We examine the production of some recent hit records to help you brush up your listening skills.
Over the years, I've become rather inured to the overabundance of the word 'tonight' in song lyrics, but this song features one specific usage that can still reliably goad me into a groan of contempt: namely, employing that word to settle onto the key's root note in some casually syncopated form, just before the end of the last bar of the chorus. What makes it such a cheap trick in this case is that there's no attempt whatsoever to connect the word into the lyric's general structure or rhyme scheme, so it plumbs depths of cliché untouched even by glutinously schmaltzy forebears such as Chris de Burgh's 'Lady In Red' and Eric Clapton's 'Wonderful Tonight' — surely not a race to the bottom any self-respecting songwriter would want to win! Even worse, it follows in the wake of Ed Sheeran's smash hit 'Perfect', with which it shares not only that heinously gratuitous "tonight", but also the chorus' repeating vi-IV-I-V chord progression and an all-but identical tempo. Entirely coincidental, I'm sure. Mike Senior
It's tempting for anyone producing EDM to develop a kind of knee-jerk quantising reflex, immediately beat-matching and gridlocking all MIDI and audio to maximise the tightness of the rhythmic groove. What this cracking production from Jonas Blue demonstrates, however, is how much a track can be enlivened by incorporating deliberately wonky rhythms into this otherwise highly regimented rhythmic context. What makes this particular scenario so cool, though, is that the song starts by establishing a tight groove where there's no ambiguity at all about precisely where each beat of the bar is supposed to land. So when the lead synth arrives at 1:17, weaving lazily around the grid lines, its effect is all the more startling. However, because the song has also kept its four-to-the-floor kick drum up its sleeve until that point, there's absolutely zero risk of reducing the section's danceability. (Dancificness? Dancitude? Oh, I give up...)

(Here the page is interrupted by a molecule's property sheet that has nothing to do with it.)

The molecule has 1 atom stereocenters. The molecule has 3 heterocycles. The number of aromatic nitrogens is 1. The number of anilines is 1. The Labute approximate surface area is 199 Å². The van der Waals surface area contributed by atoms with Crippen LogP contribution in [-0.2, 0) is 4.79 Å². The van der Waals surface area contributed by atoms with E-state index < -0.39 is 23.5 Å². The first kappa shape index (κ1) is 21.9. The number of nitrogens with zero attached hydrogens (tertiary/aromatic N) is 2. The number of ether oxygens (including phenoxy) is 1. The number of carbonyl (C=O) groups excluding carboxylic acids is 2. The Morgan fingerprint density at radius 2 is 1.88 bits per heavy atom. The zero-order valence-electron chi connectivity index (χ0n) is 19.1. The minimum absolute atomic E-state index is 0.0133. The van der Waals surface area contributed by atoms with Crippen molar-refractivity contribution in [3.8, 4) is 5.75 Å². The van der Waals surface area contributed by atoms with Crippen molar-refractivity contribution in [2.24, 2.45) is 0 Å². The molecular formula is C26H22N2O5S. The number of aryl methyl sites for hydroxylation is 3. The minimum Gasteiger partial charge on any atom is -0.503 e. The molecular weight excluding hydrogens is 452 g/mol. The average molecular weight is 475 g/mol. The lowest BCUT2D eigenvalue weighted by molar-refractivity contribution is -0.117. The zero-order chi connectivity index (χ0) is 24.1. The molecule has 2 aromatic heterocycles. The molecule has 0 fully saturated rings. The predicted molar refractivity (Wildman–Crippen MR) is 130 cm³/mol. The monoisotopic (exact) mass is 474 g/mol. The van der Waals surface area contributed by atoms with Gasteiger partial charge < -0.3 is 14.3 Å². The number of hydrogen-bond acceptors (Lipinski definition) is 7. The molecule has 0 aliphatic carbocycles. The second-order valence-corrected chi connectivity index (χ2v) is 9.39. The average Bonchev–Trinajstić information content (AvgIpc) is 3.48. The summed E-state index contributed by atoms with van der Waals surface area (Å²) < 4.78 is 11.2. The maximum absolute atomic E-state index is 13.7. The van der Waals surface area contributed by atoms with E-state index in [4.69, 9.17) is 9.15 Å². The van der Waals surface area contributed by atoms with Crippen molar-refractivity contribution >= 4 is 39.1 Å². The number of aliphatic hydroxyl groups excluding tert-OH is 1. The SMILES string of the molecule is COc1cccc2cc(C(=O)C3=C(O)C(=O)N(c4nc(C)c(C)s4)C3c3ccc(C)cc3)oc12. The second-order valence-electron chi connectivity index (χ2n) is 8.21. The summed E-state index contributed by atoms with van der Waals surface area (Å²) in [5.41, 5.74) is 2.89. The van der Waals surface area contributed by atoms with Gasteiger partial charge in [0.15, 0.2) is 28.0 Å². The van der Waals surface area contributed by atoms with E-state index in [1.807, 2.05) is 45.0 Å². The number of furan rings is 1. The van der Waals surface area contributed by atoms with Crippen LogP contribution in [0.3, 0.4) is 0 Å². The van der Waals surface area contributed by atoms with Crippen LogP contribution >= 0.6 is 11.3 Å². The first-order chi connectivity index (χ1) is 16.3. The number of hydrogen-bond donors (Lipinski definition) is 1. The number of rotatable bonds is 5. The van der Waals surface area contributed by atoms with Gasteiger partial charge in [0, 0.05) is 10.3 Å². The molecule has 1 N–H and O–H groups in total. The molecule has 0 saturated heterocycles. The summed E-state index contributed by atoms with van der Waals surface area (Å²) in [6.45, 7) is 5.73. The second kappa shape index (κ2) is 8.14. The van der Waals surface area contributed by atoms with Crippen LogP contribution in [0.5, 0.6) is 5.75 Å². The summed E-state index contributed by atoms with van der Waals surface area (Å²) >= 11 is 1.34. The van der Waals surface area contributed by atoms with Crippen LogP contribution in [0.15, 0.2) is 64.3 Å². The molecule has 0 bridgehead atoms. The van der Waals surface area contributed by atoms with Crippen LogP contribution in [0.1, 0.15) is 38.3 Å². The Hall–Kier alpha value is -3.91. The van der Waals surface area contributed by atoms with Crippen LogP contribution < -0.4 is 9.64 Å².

Beside this, there's one other moment that knocked my socks off when I first heard it: the way the producer has made a real feature of the repeated words "hate" and "change" in the verse lyrics (at 0:31 and 0:36 respectively) by accompanying them with simultaneous stutter edits across the whole arrangement. One of the biggest reasons project-studio EDM productions fall short of the market-leaders, in my view, is that they don't create enough interaction between the different parts — especially between acoustic and electronic elements. It's honestly so easy to find an evocative lyric or moment of phrasing in your lead vocal, and then mimic (or indeed answer) that briefly with some of the electronic parts, but I can't tell you how often I hear this opportunity wasted. Speaking of wasted opportunities, though, I couldn't help feeling mildly disappointed that this stutter trick was simply repeated verbatim at 2:02, where I reckon even the smallest variation on the final "change-change-change" could have wrung even more dramatic capital out of it. Mike Senior